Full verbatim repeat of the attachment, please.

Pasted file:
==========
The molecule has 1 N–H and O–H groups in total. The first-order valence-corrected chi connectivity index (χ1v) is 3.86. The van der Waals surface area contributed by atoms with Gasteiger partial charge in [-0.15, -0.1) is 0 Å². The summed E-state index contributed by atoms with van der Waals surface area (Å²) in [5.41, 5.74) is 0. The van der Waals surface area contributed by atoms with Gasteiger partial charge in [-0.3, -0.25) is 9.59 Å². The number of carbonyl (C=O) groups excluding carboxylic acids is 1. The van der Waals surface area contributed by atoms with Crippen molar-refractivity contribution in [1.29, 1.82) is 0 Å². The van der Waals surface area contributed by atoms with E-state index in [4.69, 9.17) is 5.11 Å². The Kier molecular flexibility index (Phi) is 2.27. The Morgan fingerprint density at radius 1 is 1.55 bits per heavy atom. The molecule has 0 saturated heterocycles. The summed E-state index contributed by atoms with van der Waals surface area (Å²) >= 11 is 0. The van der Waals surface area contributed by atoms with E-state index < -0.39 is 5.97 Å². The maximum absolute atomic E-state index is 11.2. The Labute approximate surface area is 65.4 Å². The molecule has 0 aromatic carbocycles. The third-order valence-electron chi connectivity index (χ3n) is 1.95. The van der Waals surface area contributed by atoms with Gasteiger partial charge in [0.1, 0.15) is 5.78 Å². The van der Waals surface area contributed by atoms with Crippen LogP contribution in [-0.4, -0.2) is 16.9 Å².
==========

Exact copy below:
The molecule has 1 N–H and O–H groups in total. The first-order valence-corrected chi connectivity index (χ1v) is 3.86. The van der Waals surface area contributed by atoms with Gasteiger partial charge in [-0.15, -0.1) is 0 Å². The summed E-state index contributed by atoms with van der Waals surface area (Å²) in [5.41, 5.74) is 0. The van der Waals surface area contributed by atoms with Gasteiger partial charge in [-0.3, -0.25) is 9.59 Å². The number of carbonyl (C=O) groups excluding carboxylic acids is 1. The van der Waals surface area contributed by atoms with Crippen molar-refractivity contribution in [1.29, 1.82) is 0 Å². The van der Waals surface area contributed by atoms with E-state index in [4.69, 9.17) is 5.11 Å². The Kier molecular flexibility index (Phi) is 2.27. The Morgan fingerprint density at radius 1 is 1.55 bits per heavy atom. The molecule has 0 saturated heterocycles. The summed E-state index contributed by atoms with van der Waals surface area (Å²) >= 11 is 0. The van der Waals surface area contributed by atoms with E-state index < -0.39 is 5.97 Å². The maximum absolute atomic E-state index is 11.2. The Labute approximate surface area is 65.4 Å². The molecule has 0 aromatic carbocycles. The third-order valence-electron chi connectivity index (χ3n) is 1.95. The van der Waals surface area contributed by atoms with Gasteiger partial charge in [0.1, 0.15) is 5.78 Å². The van der Waals surface area contributed by atoms with Crippen LogP contribution in [-0.4, -0.2) is 16.9 Å².